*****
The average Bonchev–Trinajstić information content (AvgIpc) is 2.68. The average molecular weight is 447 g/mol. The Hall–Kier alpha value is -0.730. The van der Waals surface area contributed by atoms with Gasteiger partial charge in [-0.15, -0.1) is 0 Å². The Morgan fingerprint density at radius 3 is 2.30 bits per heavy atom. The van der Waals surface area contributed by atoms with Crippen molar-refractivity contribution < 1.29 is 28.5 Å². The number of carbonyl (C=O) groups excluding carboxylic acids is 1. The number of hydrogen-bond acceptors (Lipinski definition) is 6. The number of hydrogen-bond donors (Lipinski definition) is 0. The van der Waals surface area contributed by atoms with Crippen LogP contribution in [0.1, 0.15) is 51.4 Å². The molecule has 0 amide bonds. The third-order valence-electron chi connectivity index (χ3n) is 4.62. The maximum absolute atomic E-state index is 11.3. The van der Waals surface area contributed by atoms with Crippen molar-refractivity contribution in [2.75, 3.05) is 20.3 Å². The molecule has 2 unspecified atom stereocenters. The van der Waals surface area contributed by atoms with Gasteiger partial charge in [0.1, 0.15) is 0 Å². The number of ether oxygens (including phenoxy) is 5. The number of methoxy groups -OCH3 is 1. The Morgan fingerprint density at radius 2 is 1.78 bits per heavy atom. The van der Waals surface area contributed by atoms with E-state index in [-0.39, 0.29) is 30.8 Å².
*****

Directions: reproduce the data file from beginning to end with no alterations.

The average Bonchev–Trinajstić information content (AvgIpc) is 2.68. The average molecular weight is 447 g/mol. The Hall–Kier alpha value is -0.730. The van der Waals surface area contributed by atoms with Gasteiger partial charge in [-0.15, -0.1) is 0 Å². The Morgan fingerprint density at radius 3 is 2.30 bits per heavy atom. The van der Waals surface area contributed by atoms with Crippen molar-refractivity contribution < 1.29 is 28.5 Å². The number of carbonyl (C=O) groups excluding carboxylic acids is 1. The number of hydrogen-bond acceptors (Lipinski definition) is 6. The number of hydrogen-bond donors (Lipinski definition) is 0. The van der Waals surface area contributed by atoms with Crippen LogP contribution in [0.1, 0.15) is 51.4 Å². The molecule has 0 amide bonds. The third-order valence-electron chi connectivity index (χ3n) is 4.62. The maximum absolute atomic E-state index is 11.3. The van der Waals surface area contributed by atoms with Crippen molar-refractivity contribution in [2.75, 3.05) is 20.3 Å². The molecule has 2 unspecified atom stereocenters. The van der Waals surface area contributed by atoms with Gasteiger partial charge in [0.1, 0.15) is 0 Å². The number of ether oxygens (including phenoxy) is 5. The number of methoxy groups -OCH3 is 1. The Morgan fingerprint density at radius 2 is 1.78 bits per heavy atom. The van der Waals surface area contributed by atoms with E-state index in [-0.39, 0.29) is 30.8 Å².